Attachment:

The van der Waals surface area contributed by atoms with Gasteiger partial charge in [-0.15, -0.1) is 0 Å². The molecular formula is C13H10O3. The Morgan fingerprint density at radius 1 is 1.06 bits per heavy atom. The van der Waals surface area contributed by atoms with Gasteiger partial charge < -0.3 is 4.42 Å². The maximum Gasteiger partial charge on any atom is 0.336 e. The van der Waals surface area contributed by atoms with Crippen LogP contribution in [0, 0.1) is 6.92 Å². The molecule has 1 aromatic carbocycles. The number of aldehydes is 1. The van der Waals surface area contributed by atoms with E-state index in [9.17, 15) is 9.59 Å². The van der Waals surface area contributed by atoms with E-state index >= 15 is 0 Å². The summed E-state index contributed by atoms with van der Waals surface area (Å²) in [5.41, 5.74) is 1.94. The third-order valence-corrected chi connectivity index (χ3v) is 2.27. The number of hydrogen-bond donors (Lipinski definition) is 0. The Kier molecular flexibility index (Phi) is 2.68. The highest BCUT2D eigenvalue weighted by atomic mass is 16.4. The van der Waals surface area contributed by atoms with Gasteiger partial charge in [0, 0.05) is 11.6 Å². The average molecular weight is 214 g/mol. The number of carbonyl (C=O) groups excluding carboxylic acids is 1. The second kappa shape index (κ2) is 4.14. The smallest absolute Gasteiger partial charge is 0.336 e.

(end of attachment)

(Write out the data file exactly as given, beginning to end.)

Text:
The van der Waals surface area contributed by atoms with Gasteiger partial charge in [-0.15, -0.1) is 0 Å². The molecular formula is C13H10O3. The Morgan fingerprint density at radius 1 is 1.06 bits per heavy atom. The van der Waals surface area contributed by atoms with Gasteiger partial charge < -0.3 is 4.42 Å². The maximum Gasteiger partial charge on any atom is 0.336 e. The van der Waals surface area contributed by atoms with Crippen LogP contribution in [0, 0.1) is 6.92 Å². The molecule has 1 aromatic carbocycles. The number of aldehydes is 1. The van der Waals surface area contributed by atoms with E-state index in [9.17, 15) is 9.59 Å². The van der Waals surface area contributed by atoms with E-state index >= 15 is 0 Å². The summed E-state index contributed by atoms with van der Waals surface area (Å²) in [5.41, 5.74) is 1.94. The third-order valence-corrected chi connectivity index (χ3v) is 2.27. The number of hydrogen-bond donors (Lipinski definition) is 0. The Kier molecular flexibility index (Phi) is 2.68. The highest BCUT2D eigenvalue weighted by atomic mass is 16.4. The van der Waals surface area contributed by atoms with Gasteiger partial charge in [0, 0.05) is 11.6 Å². The average molecular weight is 214 g/mol. The number of carbonyl (C=O) groups excluding carboxylic acids is 1. The second kappa shape index (κ2) is 4.14. The smallest absolute Gasteiger partial charge is 0.336 e.